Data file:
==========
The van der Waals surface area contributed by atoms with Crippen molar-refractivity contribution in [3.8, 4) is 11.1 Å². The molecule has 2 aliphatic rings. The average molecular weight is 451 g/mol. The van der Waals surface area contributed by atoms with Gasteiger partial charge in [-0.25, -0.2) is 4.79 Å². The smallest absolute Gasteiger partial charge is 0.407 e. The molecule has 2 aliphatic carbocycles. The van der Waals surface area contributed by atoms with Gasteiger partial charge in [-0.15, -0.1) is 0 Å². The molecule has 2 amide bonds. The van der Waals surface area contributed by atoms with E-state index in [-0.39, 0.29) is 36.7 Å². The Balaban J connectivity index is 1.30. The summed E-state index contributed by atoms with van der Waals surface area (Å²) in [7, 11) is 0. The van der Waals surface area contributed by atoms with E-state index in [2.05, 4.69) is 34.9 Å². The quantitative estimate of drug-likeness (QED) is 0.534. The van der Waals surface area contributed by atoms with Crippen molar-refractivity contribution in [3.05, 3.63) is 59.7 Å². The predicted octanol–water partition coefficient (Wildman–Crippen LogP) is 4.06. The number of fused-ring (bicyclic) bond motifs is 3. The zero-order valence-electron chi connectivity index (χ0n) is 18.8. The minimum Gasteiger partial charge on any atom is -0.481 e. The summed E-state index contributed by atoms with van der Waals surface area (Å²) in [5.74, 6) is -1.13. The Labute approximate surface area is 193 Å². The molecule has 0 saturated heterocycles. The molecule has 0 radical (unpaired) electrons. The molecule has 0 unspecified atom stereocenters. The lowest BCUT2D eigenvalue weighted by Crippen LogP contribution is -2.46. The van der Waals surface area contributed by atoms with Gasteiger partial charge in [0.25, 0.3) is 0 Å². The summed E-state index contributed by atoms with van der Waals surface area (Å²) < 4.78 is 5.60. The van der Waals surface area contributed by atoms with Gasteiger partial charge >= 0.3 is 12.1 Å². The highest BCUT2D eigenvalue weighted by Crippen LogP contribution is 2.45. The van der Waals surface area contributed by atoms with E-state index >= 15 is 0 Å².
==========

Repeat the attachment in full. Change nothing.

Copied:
The van der Waals surface area contributed by atoms with Crippen molar-refractivity contribution in [3.8, 4) is 11.1 Å². The molecule has 2 aliphatic rings. The average molecular weight is 451 g/mol. The van der Waals surface area contributed by atoms with Gasteiger partial charge in [-0.25, -0.2) is 4.79 Å². The smallest absolute Gasteiger partial charge is 0.407 e. The molecule has 2 aliphatic carbocycles. The van der Waals surface area contributed by atoms with Gasteiger partial charge in [-0.15, -0.1) is 0 Å². The molecule has 2 amide bonds. The van der Waals surface area contributed by atoms with E-state index in [-0.39, 0.29) is 36.7 Å². The Balaban J connectivity index is 1.30. The summed E-state index contributed by atoms with van der Waals surface area (Å²) in [7, 11) is 0. The van der Waals surface area contributed by atoms with E-state index in [2.05, 4.69) is 34.9 Å². The quantitative estimate of drug-likeness (QED) is 0.534. The van der Waals surface area contributed by atoms with Crippen molar-refractivity contribution in [3.05, 3.63) is 59.7 Å². The predicted octanol–water partition coefficient (Wildman–Crippen LogP) is 4.06. The number of fused-ring (bicyclic) bond motifs is 3. The zero-order valence-electron chi connectivity index (χ0n) is 18.8. The minimum Gasteiger partial charge on any atom is -0.481 e. The summed E-state index contributed by atoms with van der Waals surface area (Å²) in [5.74, 6) is -1.13. The Labute approximate surface area is 193 Å². The molecule has 0 saturated heterocycles. The molecule has 0 radical (unpaired) electrons. The molecule has 0 unspecified atom stereocenters. The lowest BCUT2D eigenvalue weighted by Crippen LogP contribution is -2.46. The van der Waals surface area contributed by atoms with Gasteiger partial charge in [0.25, 0.3) is 0 Å². The summed E-state index contributed by atoms with van der Waals surface area (Å²) < 4.78 is 5.60. The van der Waals surface area contributed by atoms with Gasteiger partial charge >= 0.3 is 12.1 Å². The highest BCUT2D eigenvalue weighted by Crippen LogP contribution is 2.45. The van der Waals surface area contributed by atoms with E-state index >= 15 is 0 Å².